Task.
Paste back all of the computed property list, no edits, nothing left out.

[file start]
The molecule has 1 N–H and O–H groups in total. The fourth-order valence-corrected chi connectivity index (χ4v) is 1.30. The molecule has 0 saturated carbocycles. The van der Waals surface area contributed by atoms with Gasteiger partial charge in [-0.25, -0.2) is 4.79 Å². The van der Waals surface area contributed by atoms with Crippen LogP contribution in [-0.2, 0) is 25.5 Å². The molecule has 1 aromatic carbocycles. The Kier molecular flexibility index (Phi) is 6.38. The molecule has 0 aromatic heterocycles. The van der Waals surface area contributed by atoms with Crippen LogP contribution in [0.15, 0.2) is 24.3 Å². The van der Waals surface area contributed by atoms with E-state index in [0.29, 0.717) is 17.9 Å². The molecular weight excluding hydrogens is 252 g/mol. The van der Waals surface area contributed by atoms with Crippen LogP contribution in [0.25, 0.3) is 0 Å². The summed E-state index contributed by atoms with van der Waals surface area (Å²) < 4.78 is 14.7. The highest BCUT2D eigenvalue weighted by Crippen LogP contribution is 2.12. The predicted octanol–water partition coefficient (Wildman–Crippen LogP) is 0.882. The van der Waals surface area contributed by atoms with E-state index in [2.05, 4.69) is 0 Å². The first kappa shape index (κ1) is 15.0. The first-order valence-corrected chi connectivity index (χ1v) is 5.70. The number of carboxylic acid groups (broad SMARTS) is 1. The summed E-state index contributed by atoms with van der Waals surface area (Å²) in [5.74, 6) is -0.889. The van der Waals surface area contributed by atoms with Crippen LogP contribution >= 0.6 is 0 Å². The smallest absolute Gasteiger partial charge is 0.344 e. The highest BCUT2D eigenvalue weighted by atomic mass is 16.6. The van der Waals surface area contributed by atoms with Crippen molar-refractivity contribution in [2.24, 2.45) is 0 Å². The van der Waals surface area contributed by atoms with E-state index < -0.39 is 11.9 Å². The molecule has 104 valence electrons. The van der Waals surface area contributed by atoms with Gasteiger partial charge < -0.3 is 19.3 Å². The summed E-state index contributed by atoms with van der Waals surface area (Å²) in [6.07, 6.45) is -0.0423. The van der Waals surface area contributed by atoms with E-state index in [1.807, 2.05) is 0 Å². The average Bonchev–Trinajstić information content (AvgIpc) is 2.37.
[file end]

The molecule has 1 N–H and O–H groups in total. The fourth-order valence-corrected chi connectivity index (χ4v) is 1.30. The molecule has 0 saturated carbocycles. The van der Waals surface area contributed by atoms with Gasteiger partial charge in [-0.25, -0.2) is 4.79 Å². The van der Waals surface area contributed by atoms with Crippen LogP contribution in [-0.2, 0) is 25.5 Å². The molecule has 1 aromatic carbocycles. The Kier molecular flexibility index (Phi) is 6.38. The molecule has 0 aromatic heterocycles. The van der Waals surface area contributed by atoms with Crippen LogP contribution in [0.15, 0.2) is 24.3 Å². The van der Waals surface area contributed by atoms with E-state index in [0.29, 0.717) is 17.9 Å². The molecular weight excluding hydrogens is 252 g/mol. The van der Waals surface area contributed by atoms with Crippen LogP contribution in [0.25, 0.3) is 0 Å². The summed E-state index contributed by atoms with van der Waals surface area (Å²) < 4.78 is 14.7. The highest BCUT2D eigenvalue weighted by Crippen LogP contribution is 2.12. The predicted octanol–water partition coefficient (Wildman–Crippen LogP) is 0.882. The van der Waals surface area contributed by atoms with E-state index in [2.05, 4.69) is 0 Å². The first kappa shape index (κ1) is 15.0. The first-order valence-corrected chi connectivity index (χ1v) is 5.70. The number of carboxylic acid groups (broad SMARTS) is 1. The summed E-state index contributed by atoms with van der Waals surface area (Å²) in [5.74, 6) is -0.889. The van der Waals surface area contributed by atoms with Crippen LogP contribution >= 0.6 is 0 Å². The smallest absolute Gasteiger partial charge is 0.344 e. The highest BCUT2D eigenvalue weighted by atomic mass is 16.6. The van der Waals surface area contributed by atoms with Crippen molar-refractivity contribution in [2.24, 2.45) is 0 Å². The van der Waals surface area contributed by atoms with E-state index < -0.39 is 11.9 Å². The molecule has 104 valence electrons. The van der Waals surface area contributed by atoms with Gasteiger partial charge < -0.3 is 19.3 Å². The summed E-state index contributed by atoms with van der Waals surface area (Å²) in [6.07, 6.45) is -0.0423. The van der Waals surface area contributed by atoms with E-state index in [1.807, 2.05) is 0 Å². The average Bonchev–Trinajstić information content (AvgIpc) is 2.37.